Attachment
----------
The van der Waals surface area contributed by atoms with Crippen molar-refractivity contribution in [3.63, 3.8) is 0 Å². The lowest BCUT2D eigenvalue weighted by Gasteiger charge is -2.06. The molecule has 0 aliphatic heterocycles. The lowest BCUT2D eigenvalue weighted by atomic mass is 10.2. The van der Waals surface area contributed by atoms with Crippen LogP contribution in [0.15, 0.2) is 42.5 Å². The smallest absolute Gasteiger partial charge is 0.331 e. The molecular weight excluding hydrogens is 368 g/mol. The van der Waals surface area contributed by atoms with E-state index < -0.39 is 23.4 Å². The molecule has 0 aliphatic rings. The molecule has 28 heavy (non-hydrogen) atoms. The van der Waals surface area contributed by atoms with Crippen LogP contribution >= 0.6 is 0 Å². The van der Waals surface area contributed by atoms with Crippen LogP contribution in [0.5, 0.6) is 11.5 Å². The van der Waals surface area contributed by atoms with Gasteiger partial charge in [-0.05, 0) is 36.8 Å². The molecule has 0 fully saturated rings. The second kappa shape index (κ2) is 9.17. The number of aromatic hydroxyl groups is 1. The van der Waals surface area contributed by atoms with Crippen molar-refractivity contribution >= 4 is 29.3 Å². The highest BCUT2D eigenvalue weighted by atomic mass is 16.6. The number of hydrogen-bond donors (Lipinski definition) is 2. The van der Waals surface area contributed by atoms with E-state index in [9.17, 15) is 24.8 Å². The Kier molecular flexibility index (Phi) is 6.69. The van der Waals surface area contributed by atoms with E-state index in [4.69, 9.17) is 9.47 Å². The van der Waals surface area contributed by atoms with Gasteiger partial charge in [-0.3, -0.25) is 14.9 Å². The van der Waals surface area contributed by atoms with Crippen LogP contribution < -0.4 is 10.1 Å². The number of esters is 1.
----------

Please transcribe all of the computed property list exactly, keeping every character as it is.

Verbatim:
The van der Waals surface area contributed by atoms with Crippen molar-refractivity contribution in [3.63, 3.8) is 0 Å². The lowest BCUT2D eigenvalue weighted by Gasteiger charge is -2.06. The molecule has 0 aliphatic heterocycles. The lowest BCUT2D eigenvalue weighted by atomic mass is 10.2. The van der Waals surface area contributed by atoms with Crippen LogP contribution in [0.15, 0.2) is 42.5 Å². The smallest absolute Gasteiger partial charge is 0.331 e. The molecular weight excluding hydrogens is 368 g/mol. The van der Waals surface area contributed by atoms with E-state index < -0.39 is 23.4 Å². The molecule has 0 aliphatic rings. The molecule has 28 heavy (non-hydrogen) atoms. The van der Waals surface area contributed by atoms with Crippen LogP contribution >= 0.6 is 0 Å². The van der Waals surface area contributed by atoms with Crippen LogP contribution in [0.5, 0.6) is 11.5 Å². The van der Waals surface area contributed by atoms with Gasteiger partial charge in [-0.05, 0) is 36.8 Å². The molecule has 0 fully saturated rings. The second kappa shape index (κ2) is 9.17. The number of aromatic hydroxyl groups is 1. The van der Waals surface area contributed by atoms with Crippen molar-refractivity contribution >= 4 is 29.3 Å². The highest BCUT2D eigenvalue weighted by atomic mass is 16.6. The number of hydrogen-bond donors (Lipinski definition) is 2. The van der Waals surface area contributed by atoms with E-state index in [9.17, 15) is 24.8 Å². The Kier molecular flexibility index (Phi) is 6.69. The van der Waals surface area contributed by atoms with E-state index in [4.69, 9.17) is 9.47 Å². The van der Waals surface area contributed by atoms with Gasteiger partial charge in [-0.3, -0.25) is 14.9 Å². The van der Waals surface area contributed by atoms with Crippen LogP contribution < -0.4 is 10.1 Å². The number of esters is 1.